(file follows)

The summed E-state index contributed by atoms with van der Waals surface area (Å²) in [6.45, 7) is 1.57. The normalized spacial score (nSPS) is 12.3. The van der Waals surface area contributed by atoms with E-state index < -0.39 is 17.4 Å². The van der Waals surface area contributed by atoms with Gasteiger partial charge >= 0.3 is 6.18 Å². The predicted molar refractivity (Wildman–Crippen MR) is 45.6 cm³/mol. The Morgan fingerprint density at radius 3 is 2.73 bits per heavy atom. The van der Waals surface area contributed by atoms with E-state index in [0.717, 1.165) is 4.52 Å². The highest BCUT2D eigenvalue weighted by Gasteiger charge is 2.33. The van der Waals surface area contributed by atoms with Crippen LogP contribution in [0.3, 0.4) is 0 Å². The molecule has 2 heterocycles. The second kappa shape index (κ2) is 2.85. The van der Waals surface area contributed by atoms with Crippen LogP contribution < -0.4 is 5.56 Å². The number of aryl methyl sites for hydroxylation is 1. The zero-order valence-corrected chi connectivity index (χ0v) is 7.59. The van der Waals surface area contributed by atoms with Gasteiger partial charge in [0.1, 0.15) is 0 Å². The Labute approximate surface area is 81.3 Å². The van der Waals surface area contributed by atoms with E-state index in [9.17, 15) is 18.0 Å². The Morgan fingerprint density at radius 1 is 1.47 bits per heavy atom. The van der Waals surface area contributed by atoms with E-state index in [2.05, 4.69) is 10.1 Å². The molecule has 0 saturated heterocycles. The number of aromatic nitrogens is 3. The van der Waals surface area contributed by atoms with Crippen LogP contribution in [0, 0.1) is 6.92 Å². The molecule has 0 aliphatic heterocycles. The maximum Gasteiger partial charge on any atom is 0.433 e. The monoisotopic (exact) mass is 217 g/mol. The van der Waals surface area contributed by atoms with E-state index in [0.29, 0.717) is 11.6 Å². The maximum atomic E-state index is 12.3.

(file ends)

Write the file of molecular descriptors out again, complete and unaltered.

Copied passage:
The summed E-state index contributed by atoms with van der Waals surface area (Å²) in [6.45, 7) is 1.57. The normalized spacial score (nSPS) is 12.3. The van der Waals surface area contributed by atoms with E-state index < -0.39 is 17.4 Å². The van der Waals surface area contributed by atoms with Gasteiger partial charge >= 0.3 is 6.18 Å². The predicted molar refractivity (Wildman–Crippen MR) is 45.6 cm³/mol. The Morgan fingerprint density at radius 3 is 2.73 bits per heavy atom. The van der Waals surface area contributed by atoms with E-state index in [0.717, 1.165) is 4.52 Å². The highest BCUT2D eigenvalue weighted by Gasteiger charge is 2.33. The van der Waals surface area contributed by atoms with Crippen LogP contribution in [0.3, 0.4) is 0 Å². The molecule has 2 heterocycles. The second kappa shape index (κ2) is 2.85. The van der Waals surface area contributed by atoms with Crippen LogP contribution < -0.4 is 5.56 Å². The number of aryl methyl sites for hydroxylation is 1. The zero-order valence-corrected chi connectivity index (χ0v) is 7.59. The van der Waals surface area contributed by atoms with Gasteiger partial charge in [0.1, 0.15) is 0 Å². The Labute approximate surface area is 81.3 Å². The van der Waals surface area contributed by atoms with E-state index in [9.17, 15) is 18.0 Å². The Morgan fingerprint density at radius 1 is 1.47 bits per heavy atom. The van der Waals surface area contributed by atoms with E-state index in [2.05, 4.69) is 10.1 Å². The molecule has 0 saturated heterocycles. The number of aromatic nitrogens is 3. The van der Waals surface area contributed by atoms with Crippen LogP contribution in [0, 0.1) is 6.92 Å². The molecule has 0 aliphatic heterocycles. The maximum Gasteiger partial charge on any atom is 0.433 e. The monoisotopic (exact) mass is 217 g/mol. The van der Waals surface area contributed by atoms with E-state index in [0.29, 0.717) is 11.6 Å². The maximum atomic E-state index is 12.3.